I started a lot of fires while growing up. With a woodstove in the kitchen for cooking and for heat, lighting a fire came natural to me. I lit fires in the backyard, at campsites and in the woods when we weren’t supposed to. I had my fingers burned a few times, witnessed someone almost start a major forest fire and saw the results of holding a lighter over a discarded vehicle gasoline tank to see if it held gas (but I won’t mention any names, big brother). I learned my lessons by doing and by watching others.
When my nephews and nieces came along, I taught them how to make a one-match fire. It was easy because, after all, we had matches or a lighter. The hard way to light a fire came when one of my brothers joined Scouts. He had constructed a wooden platform with a carved indent large enough to fit the end of a pointed stick he had peeled. He recruited me – the tomboy who thrived on adventure – to help him get his fire-starting badge.
At first, my job was to hold the board still while he spun the stick between his hands. Many have seen this done: turn a stick quickly enough against wood to create a spark and ignite the fine shavings – kinder – near the tip. If you’ve ever tried this, you know how impossible it is.
My brother’s hands soon tired and we switched positions. Believing we couldn’t get the stick to move fast enough, we created a bow contraption where the string looped around the stick. Moving the bow back and forth in a sawing motion spun the stick faster than our hands ever could. I can’t remember if we ever started a fire – I don’t think we did – but we managed to turn the wood black where the pieces constantly rubbed together.
Now imagine tossing a character, let’s call him Harrison, Harry for short, into a traditional fantasy novel or into a forest of 1723 Scotland and getting him to start a fire. What would he use? A lighter? Nope, no such thing back then. Matches? Sorry, they weren’t invented until about 1827 and weren’t commonly used until a few decades later.
Harry could opt for the stick and wood method my brother and I tried, but he’d have to be crazy? Forget the movie scenes where Indians did this. I don’t think anyone used it unless they were absolutely desperate. Instead, to light a fire with some ease in all sorts of conditions Harry would use flint and steel or pyrites. This was the typical fire starters from Roman to mediaeval times.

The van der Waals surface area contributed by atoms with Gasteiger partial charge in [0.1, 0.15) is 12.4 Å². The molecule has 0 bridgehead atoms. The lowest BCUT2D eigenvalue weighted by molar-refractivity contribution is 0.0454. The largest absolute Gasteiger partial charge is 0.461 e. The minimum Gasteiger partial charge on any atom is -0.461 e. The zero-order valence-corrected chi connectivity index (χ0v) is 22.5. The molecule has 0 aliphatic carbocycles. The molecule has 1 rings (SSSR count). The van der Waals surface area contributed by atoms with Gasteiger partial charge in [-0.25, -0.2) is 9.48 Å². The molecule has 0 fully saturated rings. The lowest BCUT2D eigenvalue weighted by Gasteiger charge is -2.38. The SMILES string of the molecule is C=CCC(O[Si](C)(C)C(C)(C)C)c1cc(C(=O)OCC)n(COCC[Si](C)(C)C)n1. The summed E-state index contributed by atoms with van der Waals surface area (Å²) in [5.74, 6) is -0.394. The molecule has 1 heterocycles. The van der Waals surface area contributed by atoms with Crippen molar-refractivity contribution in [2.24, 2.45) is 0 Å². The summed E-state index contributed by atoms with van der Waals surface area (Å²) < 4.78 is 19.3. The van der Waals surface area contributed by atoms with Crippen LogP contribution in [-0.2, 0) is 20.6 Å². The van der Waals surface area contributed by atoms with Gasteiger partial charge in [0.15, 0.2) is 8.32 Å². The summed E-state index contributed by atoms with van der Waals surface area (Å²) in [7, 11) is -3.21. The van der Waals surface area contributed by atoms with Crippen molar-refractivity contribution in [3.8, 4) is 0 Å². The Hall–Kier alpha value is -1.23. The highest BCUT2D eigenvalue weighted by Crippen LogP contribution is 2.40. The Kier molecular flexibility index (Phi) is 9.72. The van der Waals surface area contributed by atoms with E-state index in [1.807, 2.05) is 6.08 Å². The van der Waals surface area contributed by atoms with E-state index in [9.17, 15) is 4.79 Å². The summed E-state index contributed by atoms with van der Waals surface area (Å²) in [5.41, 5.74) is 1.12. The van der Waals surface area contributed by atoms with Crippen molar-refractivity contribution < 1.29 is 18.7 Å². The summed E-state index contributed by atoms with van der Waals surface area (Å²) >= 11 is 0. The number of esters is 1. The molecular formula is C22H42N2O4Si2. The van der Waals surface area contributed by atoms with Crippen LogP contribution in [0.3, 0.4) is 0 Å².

If Harry lived as a caveman, he’d have started a fire with flint and pyrites. If he was born in the Iron Age, his father would have taught him to use flint and steel. In either case, a sharp edge was shaped on the flint for striking. The pyrites or steel was then struck against the sharp edge of the flint, creating sparks (pieces of burning steel) which rained upon the tinder, igniting a small fire. Care was taken to transport this flame to light a larger fire or candle.
In a semi-civilized world, a blacksmith would have twisted the piece of steel into a D shape so it could be gripped for better striking. This firesteelwas a piece of tempered carbon steel. If Harry was prepared he’d use charcloth (a fabric made from vegetable fibre (jute, cotton) and previously charred to give it a low ignition temperature) as tinder.
In the 1800s, a rotating metal wheel was invented to produce sparks easily. This wouldn’t do for travelling, so Harry would opt for the tinderbox: a small container holding flint, firesteel and tinder. The tinder might be charcloth or a fibrous material such as dried grass, straw or thin shavings.
If Harry didn’t possess flint, he’d have to find a hard rock, such as quartzite, to use instead. He might use a knife, dagger or some other piece of steel in place of firesteel to ignite his tinder.
If Harry didn’t have fire-starting equipment – flint, steel, rocks – he might use a magnifying glass or the lens from his spectacles – he did wear glasses didn’t he? He could only do this on a sunny day of course. In a pinch in colder temperatures, he could craft a lens from ice, but it must be clear ice and polished to sparkle.
Before you get your characters to light a fire, perhaps you should try a few of these methods to see which best suits him or her. You’ll be able to describe in detail how they started their fire.